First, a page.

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That is a very good and constructive point, CW.

Save yourself a lot of grief and, I'd add from experience gained too late, self-reproach.
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The fact you are posting here makes me think she has hit very close to a sore point - through my years of child care and elder care I've observed a lot of frustrated behaviour that pushed the thin line toward abuse (yes, I'm guilty as well). The thing is that when you find yourself saying or doing things that from the outside look abusive it is time you step back and examine your methods and what you can do to change them - toddlers and those with dementia can both have unexpected tantrums but there are times and situations that make them more likely to happen, you might save yourself a lot of grief if on her uncooperative days you are prepared to limit outings or end them early.
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lablover64 Nov 15, 2018
I think you hit the nail on the head. The facility where mom lives does not allow her to bring in large quantities of snacks and also they prohibit certain cosmetics, like nail polish and remover in her room. She knows the rules but always buys them when she is with me and then tries to sneak them in. My sister will put her foot down and tell her no, but I have trouble with that. I feel guilty because she has to live there - she lived with me for 5 years. I know when I'm too tired or sick or in a bad mood and I don't want to take her out, but she so looks forward to it and no one else will take her anymore, that I never say no. I think I'd be a lot better with her if I had a break once in a while, but if I don't show up every Sunday, she calls and, if I tell her I can't go, she cries or yells and it makes me feel bad. I know that people who don't have the care of someone with Mom's issues don't understand, but their comments aren't welcome and they add to the friction between us.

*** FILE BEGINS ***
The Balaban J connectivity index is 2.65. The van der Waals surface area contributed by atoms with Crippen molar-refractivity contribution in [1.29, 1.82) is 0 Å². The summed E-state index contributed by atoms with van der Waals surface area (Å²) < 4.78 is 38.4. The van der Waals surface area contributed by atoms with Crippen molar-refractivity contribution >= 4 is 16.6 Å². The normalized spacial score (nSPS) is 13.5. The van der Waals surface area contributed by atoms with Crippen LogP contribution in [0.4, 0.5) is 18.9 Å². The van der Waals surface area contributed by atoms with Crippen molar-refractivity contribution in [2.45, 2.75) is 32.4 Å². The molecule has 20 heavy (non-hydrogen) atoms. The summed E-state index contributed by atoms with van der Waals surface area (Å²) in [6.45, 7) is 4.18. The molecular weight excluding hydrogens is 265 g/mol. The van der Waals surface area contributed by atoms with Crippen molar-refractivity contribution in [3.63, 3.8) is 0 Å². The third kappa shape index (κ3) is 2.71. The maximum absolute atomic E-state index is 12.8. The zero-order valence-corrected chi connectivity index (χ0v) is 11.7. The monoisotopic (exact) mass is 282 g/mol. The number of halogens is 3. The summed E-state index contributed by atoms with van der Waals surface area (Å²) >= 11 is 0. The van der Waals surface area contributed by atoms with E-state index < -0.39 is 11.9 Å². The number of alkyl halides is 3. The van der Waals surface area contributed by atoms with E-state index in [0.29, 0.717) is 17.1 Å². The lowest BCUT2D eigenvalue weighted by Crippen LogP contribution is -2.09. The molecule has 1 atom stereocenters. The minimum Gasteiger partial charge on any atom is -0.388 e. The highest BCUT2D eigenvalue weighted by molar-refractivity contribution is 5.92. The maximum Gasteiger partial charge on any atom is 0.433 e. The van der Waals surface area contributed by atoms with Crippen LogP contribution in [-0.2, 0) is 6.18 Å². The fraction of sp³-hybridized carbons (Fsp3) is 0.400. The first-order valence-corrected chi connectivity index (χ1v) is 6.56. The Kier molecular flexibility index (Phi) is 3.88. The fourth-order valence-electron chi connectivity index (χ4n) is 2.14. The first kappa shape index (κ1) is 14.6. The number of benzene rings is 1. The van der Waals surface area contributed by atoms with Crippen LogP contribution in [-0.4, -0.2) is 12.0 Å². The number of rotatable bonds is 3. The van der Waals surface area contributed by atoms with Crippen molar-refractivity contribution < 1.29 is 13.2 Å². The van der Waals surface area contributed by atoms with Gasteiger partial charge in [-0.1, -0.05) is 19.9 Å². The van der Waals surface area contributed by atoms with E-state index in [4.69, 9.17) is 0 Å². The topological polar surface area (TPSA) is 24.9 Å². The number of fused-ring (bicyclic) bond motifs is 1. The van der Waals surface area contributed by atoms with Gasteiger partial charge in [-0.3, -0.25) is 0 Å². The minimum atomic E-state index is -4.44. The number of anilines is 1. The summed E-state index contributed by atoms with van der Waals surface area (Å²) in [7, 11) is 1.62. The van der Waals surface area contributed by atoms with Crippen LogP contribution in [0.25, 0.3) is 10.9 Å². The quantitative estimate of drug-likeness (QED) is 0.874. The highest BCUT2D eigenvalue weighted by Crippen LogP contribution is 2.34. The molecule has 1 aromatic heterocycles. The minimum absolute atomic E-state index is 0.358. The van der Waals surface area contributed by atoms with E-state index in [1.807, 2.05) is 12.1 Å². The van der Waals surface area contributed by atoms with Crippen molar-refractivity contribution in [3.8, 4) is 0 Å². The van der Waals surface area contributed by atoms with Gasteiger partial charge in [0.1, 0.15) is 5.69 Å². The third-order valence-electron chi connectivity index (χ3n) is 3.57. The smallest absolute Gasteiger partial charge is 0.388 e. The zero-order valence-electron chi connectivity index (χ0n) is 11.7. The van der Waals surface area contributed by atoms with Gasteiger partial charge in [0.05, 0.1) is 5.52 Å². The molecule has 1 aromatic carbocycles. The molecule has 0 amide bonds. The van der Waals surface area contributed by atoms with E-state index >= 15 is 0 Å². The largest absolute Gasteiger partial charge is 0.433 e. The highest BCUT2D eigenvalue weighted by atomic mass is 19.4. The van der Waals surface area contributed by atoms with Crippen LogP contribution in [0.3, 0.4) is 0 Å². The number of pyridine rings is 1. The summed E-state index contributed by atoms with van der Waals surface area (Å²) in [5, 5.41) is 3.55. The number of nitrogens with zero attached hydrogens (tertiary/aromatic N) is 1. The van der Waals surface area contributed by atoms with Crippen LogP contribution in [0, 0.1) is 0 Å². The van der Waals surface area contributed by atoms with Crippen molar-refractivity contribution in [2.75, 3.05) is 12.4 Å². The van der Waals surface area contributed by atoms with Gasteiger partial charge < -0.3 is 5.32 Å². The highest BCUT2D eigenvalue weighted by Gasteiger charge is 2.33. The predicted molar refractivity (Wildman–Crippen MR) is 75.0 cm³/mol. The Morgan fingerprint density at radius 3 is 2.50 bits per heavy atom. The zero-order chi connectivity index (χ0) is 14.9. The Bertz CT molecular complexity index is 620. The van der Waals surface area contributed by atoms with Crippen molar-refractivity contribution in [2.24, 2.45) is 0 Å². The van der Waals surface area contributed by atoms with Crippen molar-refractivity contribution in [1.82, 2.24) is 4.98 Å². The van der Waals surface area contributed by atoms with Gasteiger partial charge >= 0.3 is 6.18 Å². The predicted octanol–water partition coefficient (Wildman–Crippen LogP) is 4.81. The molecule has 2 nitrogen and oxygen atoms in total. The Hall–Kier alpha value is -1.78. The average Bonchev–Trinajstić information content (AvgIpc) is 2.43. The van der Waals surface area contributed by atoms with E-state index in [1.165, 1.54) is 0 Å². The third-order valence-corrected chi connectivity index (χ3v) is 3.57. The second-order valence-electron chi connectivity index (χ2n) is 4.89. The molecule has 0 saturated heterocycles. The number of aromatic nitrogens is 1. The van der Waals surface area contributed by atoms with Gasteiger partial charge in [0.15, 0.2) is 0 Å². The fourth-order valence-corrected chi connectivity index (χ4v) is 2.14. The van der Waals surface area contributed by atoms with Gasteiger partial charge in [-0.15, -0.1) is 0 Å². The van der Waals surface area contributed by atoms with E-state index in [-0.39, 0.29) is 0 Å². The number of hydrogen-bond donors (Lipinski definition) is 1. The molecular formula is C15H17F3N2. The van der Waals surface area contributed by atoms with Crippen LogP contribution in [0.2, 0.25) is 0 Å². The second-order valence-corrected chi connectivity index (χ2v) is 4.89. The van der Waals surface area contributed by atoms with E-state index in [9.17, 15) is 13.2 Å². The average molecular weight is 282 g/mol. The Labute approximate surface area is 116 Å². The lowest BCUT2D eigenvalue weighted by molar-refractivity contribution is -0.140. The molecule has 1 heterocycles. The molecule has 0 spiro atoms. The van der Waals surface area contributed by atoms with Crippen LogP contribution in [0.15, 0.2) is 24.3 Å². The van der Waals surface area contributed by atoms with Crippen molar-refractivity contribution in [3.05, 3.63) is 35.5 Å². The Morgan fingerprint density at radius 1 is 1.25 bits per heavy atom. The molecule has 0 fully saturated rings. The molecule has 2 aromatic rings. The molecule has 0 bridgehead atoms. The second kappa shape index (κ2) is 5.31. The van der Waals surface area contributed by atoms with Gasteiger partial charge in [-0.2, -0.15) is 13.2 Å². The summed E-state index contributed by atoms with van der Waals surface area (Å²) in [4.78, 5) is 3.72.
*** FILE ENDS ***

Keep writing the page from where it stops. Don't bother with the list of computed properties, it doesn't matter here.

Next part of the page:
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Lablover if you are still feeling angry with that cashier, I can't think of any vengeance you can wish on her worse than that one day her eyes will be opened by experience. She spoke in ignorance.

She *intended* to be sympathetic to your mother, more than she meant to be censorious of you. "All behaviour has a positive good intention" is the axiom of Neuro Linguistic Programming theories (which personally I take with a pinch of salt, but they can be useful). Focus on people's good intentions, be they never so clumsily expressed, and you will waste less time on longing to kick them round the room.
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Yeah that's awful, I feel bad for you. It's true, people have all kinds of assumptions & are actually quite nosy these days. If I were you though, I'd stop shouting anyway cuz some jerk may decide to report you. If mom can't hear you in store, just keep smiling & guiding her through the checkout line calmly.